Defining a Baseline Model

When you work with machine learning, one important step is to define a baseline model. This usually involves a simple model, which is then used as a comparison with the more advanced models that you want to test. In this case, you’ll use the baseline model to compare it to the more advanced methods involving (deep) neural networks, the meat and potatoes of this tutorial.

First, you are going to split the data into a training and testing set which will allow you to evaluate the accuracy and see if your model generalizes well. This means whether the model is able to perform well on data it has not seen before. This is a way to see if the model is overfitting.

Overfitting is when a model is trained too well on the training data. You want to avoid overfitting, as this would mean that the model mostly just memorized the training data. This would account for a large accuracy with the training data but a low accuracy in the testing data.

We start by taking the Yelp data set which we extract from our concatenated data set. From there, we take the sentences and labels. The .values returns a NumPy array instead of a Pandas Series object which is in this context easier to work with:

>>>
>>> from sklearn.model_selection import train_test_split

>>> df_yelp = df[df['source'] == 'yelp']

>>> sentences = df_yelp['sentence'].values
>>> y = df_yelp['label'].values

>>> sentences_train, sentences_test, y_train, y_test = train_test_split(
...    sentences, y, test_size=0.25, random_state=1000)

Here we will use again on the previous BOW model to vectorize the sentences. You can use again the CountVectorizer for this task. Since you might not have the testing data available during training, you can create the vocabulary using only the training data. Using this vocabulary, you can create the feature vectors for each sentence of the training and testing set:

>>>
>>> from sklearn.feature_extraction.text import CountVectorizer

>>> vectorizer = CountVectorizer()
>>> vectorizer.fit(sentences_train)

>>> X_train = vectorizer.transform(sentences_train)
>>> X_test  = vectorizer.transform(sentences_test)
>>> X_train
<750x1714 sparse matrix of type '<class 'numpy.int64'>'
    with 7368 stored elements in Compressed Sparse Row format>

You can see that the resulting feature vectors have 750 samples which are the number of training samples we have after the train-test split. Each sample has 1714 dimensions which is the size of the vocabulary. Also, you can see that we get a sparse matrix. This is a data type that is optimized for matrices with only a few non-zero elements, which only keeps track of the non-zero elements reducing the memory load.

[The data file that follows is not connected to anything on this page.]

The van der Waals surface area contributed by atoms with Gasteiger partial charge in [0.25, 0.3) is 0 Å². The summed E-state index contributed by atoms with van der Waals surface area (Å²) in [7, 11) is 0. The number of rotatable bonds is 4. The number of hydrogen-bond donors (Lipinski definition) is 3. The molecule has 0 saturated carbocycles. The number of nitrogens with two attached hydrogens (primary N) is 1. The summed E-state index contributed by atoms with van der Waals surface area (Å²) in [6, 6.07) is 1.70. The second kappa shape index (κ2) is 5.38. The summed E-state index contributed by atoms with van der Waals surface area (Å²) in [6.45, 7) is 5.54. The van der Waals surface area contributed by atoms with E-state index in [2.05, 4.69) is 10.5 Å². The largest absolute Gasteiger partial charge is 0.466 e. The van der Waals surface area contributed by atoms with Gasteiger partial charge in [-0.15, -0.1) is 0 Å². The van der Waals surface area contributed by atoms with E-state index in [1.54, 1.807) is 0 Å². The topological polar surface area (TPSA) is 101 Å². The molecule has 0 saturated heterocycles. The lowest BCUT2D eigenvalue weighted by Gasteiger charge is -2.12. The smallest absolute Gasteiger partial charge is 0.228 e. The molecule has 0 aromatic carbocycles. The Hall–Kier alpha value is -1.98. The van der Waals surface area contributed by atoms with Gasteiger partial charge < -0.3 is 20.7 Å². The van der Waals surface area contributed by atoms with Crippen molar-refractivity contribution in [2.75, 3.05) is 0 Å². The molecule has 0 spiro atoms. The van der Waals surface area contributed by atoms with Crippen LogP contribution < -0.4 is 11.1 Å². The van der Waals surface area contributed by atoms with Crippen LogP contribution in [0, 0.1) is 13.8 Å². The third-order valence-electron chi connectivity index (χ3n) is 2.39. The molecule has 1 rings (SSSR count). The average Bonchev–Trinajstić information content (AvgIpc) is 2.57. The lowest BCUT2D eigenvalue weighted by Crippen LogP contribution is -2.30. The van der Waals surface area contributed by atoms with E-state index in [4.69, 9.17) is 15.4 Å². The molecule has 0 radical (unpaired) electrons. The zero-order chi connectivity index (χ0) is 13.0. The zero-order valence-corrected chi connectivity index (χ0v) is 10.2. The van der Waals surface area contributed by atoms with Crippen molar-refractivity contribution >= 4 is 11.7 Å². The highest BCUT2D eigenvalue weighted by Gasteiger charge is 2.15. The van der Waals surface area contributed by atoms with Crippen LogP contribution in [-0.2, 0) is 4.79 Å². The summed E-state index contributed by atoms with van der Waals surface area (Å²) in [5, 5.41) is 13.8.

CountVectorizer performs tokenization which separates the sentences into a set of tokens as you saw previously in the vocabulary. It additionally removes punctuation and special characters and can apply other preprocessing to each word. If you want, you can use a custom tokenizer from the NLTK library with the CountVectorizer or use any number of the customizations which you can explore to improve the performance of your model.

The classification model we are going to use is the logistic regression which is a simple yet powerful linear model that is mathematically speaking in fact a form of regression between 0 and 1 based on the input feature vector. By specifying a cutoff value (by default 0.5), the regression model is used for classification. You can use again scikit-learn library which provides the LogisticRegression classifier:

>>>
>>> from sklearn.linear_model import LogisticRegression

>>> classifier = LogisticRegression()
>>> classifier.fit(X_train, y_train)
>>> score = classifier.score(X_test, y_test)

>>> print("Accuracy:", score)
Accuracy: 0.796

You can see that the logistic regression reached an impressive 79.6%, but let’s have a look how this model performs on the other data sets that we have. In this script, we perform and evaluate the whole process for each data set that we have:

for source in df['source'].unique():
    df_source = df[df['source'] == source]
    sentences = df_source['sentence'].values
    y = df_source['label'].values

    sentences_train, sentences_test, y_train, y_test = train_test_split(
        sentences, y, test_size=0.25, random_state=1000)

    vectorizer = CountVectorizer()
    vectorizer.fit(sentences_train)
    X_train = vectorizer.transform(sentences_train)
    X_test  = vectorizer.transform(sentences_test)

    classifier = LogisticRegression()
    classifier.fit(X_train, y_train)
    score = classifier.score(X_test, y_test)
    print('Accuracy for {} data: {:.4f}'.format(source, score))

Here’s the result:

Accuracy for yelp data: 0.7960
Accuracy for amazon data: 0.7960
Accuracy for imdb data: 0.7487

Great! You can see that this fairly simple model achieves a fairly good accuracy. It would be interesting to see whether we are able to outperform this model. In the next part, we will get familiar with (deep) neural networks and how to apply them to text classification.

A Primer on (Deep) Neural Networks

You might have experienced some of the excitement and fear related to artificial intelligence and deep learning. You might have stumbled across some confusing article or concerned TED talk about the approaching singularity or maybe you saw the backflipping robots and you wonder whether a life in the woods seems reasonable after all.